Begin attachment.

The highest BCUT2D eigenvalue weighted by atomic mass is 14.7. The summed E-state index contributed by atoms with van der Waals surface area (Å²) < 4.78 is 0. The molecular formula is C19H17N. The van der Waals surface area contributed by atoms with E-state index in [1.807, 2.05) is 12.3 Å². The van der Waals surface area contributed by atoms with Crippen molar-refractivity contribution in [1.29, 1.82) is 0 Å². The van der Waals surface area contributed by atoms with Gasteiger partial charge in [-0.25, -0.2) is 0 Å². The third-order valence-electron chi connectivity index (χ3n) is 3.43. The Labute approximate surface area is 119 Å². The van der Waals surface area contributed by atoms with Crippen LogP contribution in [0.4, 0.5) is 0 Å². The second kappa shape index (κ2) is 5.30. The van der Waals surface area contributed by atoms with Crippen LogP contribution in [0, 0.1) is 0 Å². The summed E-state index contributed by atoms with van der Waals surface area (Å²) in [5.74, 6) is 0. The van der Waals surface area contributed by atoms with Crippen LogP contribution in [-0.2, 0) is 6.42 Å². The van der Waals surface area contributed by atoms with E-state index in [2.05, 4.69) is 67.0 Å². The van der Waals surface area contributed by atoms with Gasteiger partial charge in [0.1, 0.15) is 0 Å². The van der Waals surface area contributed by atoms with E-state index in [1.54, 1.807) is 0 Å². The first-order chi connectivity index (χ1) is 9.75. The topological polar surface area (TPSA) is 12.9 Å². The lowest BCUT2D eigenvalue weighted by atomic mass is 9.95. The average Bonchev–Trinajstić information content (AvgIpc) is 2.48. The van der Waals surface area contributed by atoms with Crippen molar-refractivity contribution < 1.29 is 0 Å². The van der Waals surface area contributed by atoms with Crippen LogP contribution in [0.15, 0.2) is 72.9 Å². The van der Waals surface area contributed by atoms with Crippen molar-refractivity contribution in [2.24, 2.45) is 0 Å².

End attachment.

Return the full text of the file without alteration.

The highest BCUT2D eigenvalue weighted by atomic mass is 14.7. The summed E-state index contributed by atoms with van der Waals surface area (Å²) < 4.78 is 0. The molecular formula is C19H17N. The van der Waals surface area contributed by atoms with E-state index in [1.807, 2.05) is 12.3 Å². The van der Waals surface area contributed by atoms with Crippen molar-refractivity contribution in [1.29, 1.82) is 0 Å². The van der Waals surface area contributed by atoms with Gasteiger partial charge in [-0.25, -0.2) is 0 Å². The third-order valence-electron chi connectivity index (χ3n) is 3.43. The Labute approximate surface area is 119 Å². The van der Waals surface area contributed by atoms with Crippen LogP contribution in [0.4, 0.5) is 0 Å². The second kappa shape index (κ2) is 5.30. The van der Waals surface area contributed by atoms with Crippen LogP contribution in [0, 0.1) is 0 Å². The summed E-state index contributed by atoms with van der Waals surface area (Å²) in [5.74, 6) is 0. The van der Waals surface area contributed by atoms with Crippen LogP contribution in [-0.2, 0) is 6.42 Å². The van der Waals surface area contributed by atoms with E-state index in [2.05, 4.69) is 67.0 Å². The van der Waals surface area contributed by atoms with Gasteiger partial charge in [0.1, 0.15) is 0 Å². The van der Waals surface area contributed by atoms with E-state index in [1.54, 1.807) is 0 Å². The first-order chi connectivity index (χ1) is 9.75. The topological polar surface area (TPSA) is 12.9 Å². The lowest BCUT2D eigenvalue weighted by atomic mass is 9.95. The average Bonchev–Trinajstić information content (AvgIpc) is 2.48. The van der Waals surface area contributed by atoms with Crippen molar-refractivity contribution < 1.29 is 0 Å². The van der Waals surface area contributed by atoms with Crippen LogP contribution in [0.15, 0.2) is 72.9 Å². The van der Waals surface area contributed by atoms with Crippen molar-refractivity contribution in [2.24, 2.45) is 0 Å².